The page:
You have probably seen sadfishing on social media, even though you do not know the name of it. A teenager posts some cryptic message about how bad they feel or posts a teary-eyed photo; the post then is filled with comments of love and support.
When a teenager is sadfishing on social media, it is definitely a cry for attention, but is it also a cry for help? It can be tricky to tell if a teenager is fishing for sympathetic comments or if they are truly depressed, and the only way they can think of expressing that is on social media.
They might be experiencing these emotions, but they are exaggerating them on social media to get more attention, but it can be really hard to tell the difference.
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*This article is for informational purposes only and is not intended to be a substitute for professional medical advice, diagnosis, or treatment. If you have concerns about your child’s mental well-being, please make sure you reach out to a physician or qualified mental health provider.
If you or someone you know is experiencing a mental health crisis, please contact the National Suicide Prevention Lifeline at 1-800-273-TALK (8255) or use the 988 Lifeline.
The term sadfishing was coined in 2019 after Kendall Jenner made an emotional post on Instagram about having acne, which garnered a lot of sympathy from her followers. Then, it was revealed that this was nothing but an advertising campaign for Proactiv, the acne medication.
Following this incident, Journalist Rebecca Reid coined the term because Jenner made such exaggerated online claims only because she wanted to get attention, sympathy, followers, and likes.
After the term became more widely circulated, people began using the term sadfishing whenever others were making emotional and vulnerable posts that seemed to be unauthentic. The issue is that not everyone is sadfishing when they make these kinds of posts, and it can be hard to discern whether or not they are real.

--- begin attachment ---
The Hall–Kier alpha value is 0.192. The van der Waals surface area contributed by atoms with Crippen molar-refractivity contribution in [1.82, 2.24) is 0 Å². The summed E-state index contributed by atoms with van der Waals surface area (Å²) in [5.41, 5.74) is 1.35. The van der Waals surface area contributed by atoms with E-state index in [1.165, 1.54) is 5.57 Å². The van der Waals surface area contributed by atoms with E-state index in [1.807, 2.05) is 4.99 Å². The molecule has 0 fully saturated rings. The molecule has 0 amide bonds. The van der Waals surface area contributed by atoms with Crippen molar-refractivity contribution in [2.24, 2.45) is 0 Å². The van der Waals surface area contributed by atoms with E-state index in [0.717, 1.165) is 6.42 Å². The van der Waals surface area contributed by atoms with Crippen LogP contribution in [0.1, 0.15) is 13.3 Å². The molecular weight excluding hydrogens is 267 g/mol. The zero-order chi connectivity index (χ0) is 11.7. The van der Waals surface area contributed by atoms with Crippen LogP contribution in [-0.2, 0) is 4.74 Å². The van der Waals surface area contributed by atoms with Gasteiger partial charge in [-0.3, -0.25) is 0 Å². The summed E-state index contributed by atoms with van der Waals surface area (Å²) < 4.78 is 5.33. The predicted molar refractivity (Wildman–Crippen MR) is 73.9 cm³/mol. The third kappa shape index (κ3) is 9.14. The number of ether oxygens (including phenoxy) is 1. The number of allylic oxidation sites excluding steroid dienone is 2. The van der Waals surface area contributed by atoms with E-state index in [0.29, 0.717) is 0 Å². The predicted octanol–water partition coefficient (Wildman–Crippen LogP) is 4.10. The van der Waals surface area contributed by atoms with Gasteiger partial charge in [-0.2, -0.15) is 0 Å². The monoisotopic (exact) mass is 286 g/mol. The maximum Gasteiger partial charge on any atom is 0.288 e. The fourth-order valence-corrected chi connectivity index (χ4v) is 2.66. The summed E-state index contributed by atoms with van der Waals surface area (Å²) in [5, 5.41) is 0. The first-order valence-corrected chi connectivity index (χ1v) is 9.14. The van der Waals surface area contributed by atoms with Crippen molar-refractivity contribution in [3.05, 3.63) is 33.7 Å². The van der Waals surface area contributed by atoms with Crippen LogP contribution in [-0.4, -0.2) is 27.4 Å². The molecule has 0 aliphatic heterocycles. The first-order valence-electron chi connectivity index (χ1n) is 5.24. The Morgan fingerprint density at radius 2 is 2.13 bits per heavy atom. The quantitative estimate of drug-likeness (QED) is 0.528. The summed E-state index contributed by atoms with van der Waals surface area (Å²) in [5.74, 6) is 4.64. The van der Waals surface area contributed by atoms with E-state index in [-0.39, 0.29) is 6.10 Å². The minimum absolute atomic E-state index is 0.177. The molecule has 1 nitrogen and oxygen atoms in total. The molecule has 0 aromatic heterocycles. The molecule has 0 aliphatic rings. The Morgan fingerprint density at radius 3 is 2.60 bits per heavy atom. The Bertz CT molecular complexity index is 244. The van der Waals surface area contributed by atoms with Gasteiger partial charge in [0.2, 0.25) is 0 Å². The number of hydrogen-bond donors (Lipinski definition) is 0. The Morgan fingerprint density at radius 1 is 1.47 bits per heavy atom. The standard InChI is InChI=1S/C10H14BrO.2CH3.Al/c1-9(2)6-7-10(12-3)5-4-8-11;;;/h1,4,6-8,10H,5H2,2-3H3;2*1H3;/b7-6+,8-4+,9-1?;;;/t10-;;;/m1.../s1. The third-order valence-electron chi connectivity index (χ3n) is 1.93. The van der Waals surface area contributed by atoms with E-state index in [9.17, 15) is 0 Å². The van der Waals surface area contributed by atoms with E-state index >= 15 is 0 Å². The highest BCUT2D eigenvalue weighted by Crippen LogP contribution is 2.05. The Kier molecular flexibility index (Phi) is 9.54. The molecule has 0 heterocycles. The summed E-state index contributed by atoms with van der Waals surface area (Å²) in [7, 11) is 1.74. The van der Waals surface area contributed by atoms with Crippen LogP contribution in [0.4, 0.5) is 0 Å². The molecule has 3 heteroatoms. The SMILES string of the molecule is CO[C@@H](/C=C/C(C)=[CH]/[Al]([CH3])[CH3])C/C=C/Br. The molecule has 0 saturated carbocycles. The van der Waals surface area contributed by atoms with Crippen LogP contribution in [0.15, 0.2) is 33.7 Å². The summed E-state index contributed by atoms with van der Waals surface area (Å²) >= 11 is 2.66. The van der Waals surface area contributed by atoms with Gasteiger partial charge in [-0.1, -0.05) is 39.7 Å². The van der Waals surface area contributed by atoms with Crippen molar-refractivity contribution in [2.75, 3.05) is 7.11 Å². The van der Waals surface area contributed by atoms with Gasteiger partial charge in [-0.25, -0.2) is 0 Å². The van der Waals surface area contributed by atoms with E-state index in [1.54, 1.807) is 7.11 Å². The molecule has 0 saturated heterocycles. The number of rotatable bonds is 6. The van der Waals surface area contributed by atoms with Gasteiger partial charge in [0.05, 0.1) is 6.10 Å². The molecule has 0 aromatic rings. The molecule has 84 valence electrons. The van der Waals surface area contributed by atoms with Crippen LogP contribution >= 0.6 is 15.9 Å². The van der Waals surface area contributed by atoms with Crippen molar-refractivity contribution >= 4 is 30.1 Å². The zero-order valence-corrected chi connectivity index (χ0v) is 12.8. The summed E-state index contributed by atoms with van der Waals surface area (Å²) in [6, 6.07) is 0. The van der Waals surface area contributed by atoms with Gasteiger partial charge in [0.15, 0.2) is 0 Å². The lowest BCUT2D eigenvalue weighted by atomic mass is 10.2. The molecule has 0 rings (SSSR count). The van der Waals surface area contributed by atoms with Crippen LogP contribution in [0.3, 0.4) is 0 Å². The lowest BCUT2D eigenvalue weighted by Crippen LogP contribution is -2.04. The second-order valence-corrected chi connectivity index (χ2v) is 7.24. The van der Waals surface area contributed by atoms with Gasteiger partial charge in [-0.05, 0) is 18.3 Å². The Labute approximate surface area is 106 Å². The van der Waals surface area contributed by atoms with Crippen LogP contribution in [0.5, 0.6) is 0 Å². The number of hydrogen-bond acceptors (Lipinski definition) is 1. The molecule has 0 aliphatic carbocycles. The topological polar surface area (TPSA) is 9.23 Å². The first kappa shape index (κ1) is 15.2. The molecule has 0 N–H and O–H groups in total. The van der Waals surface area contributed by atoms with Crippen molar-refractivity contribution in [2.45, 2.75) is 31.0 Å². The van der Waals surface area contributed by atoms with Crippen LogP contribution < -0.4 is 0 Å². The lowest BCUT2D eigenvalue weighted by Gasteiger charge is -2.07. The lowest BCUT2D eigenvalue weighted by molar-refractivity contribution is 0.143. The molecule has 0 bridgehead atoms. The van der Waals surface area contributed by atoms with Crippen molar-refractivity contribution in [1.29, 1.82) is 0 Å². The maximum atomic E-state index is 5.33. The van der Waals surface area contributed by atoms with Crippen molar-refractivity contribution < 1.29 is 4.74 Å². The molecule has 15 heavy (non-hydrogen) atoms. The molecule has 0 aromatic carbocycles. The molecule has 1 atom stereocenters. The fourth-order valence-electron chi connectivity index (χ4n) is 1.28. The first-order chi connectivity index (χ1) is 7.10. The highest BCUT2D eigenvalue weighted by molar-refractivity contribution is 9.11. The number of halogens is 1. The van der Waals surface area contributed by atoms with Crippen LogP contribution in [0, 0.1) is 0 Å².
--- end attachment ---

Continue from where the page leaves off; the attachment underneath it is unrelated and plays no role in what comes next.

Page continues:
To make things worse, when the posts are genuine, it can be hard to spot them among the fakes. Social media has essentially replaced diaries for teens and tweens today, but instead of sharing things privately with your diary pages, they are sharing things with a public audience and getting responses.
As a parent, it can be hard to determine if your teenager is sadfishing or if they are posting on social media as a cry for help. Since social media is just text, you are not going to be able to pick up on visual cues that you would be able to get if you were talking face-to-face. The first thing you need to do if you see your teenager posting things that look like sadfishing online is talk to them.
Be open and let them talk without judgment. However, since they might not necessarily feel comfortable telling their parents everything, it is a good idea to also consider reaching out to a mental health professional just to be safe.
Your teenager might be craving more attention from you. They might want more positive attention from their friends. Or they might be hurting and are not sure how to communicate that. They might also be testing the loyalty of others so they can decide who cares about them based on their reactions to these posts.